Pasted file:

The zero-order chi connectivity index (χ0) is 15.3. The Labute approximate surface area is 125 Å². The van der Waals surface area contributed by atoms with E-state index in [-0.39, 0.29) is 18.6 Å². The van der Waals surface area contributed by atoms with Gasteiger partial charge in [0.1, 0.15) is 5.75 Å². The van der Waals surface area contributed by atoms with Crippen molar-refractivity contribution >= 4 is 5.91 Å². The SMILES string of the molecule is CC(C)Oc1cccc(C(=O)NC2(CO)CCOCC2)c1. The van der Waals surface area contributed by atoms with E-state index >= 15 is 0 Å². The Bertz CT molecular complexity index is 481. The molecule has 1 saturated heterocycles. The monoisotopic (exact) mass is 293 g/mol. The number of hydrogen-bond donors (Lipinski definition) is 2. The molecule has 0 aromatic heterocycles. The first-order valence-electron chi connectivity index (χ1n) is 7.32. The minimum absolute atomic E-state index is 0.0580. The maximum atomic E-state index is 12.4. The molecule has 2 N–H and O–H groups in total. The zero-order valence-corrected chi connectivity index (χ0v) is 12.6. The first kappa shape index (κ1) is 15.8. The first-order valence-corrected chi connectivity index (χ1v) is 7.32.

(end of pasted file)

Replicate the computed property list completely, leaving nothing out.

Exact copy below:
The zero-order chi connectivity index (χ0) is 15.3. The Labute approximate surface area is 125 Å². The van der Waals surface area contributed by atoms with E-state index in [-0.39, 0.29) is 18.6 Å². The van der Waals surface area contributed by atoms with Gasteiger partial charge in [0.1, 0.15) is 5.75 Å². The van der Waals surface area contributed by atoms with Crippen molar-refractivity contribution >= 4 is 5.91 Å². The SMILES string of the molecule is CC(C)Oc1cccc(C(=O)NC2(CO)CCOCC2)c1. The van der Waals surface area contributed by atoms with E-state index >= 15 is 0 Å². The Bertz CT molecular complexity index is 481. The molecule has 1 saturated heterocycles. The monoisotopic (exact) mass is 293 g/mol. The number of hydrogen-bond donors (Lipinski definition) is 2. The molecule has 0 aromatic heterocycles. The first-order valence-electron chi connectivity index (χ1n) is 7.32. The minimum absolute atomic E-state index is 0.0580. The maximum atomic E-state index is 12.4. The molecule has 2 N–H and O–H groups in total. The zero-order valence-corrected chi connectivity index (χ0v) is 12.6. The first kappa shape index (κ1) is 15.8. The first-order valence-corrected chi connectivity index (χ1v) is 7.32.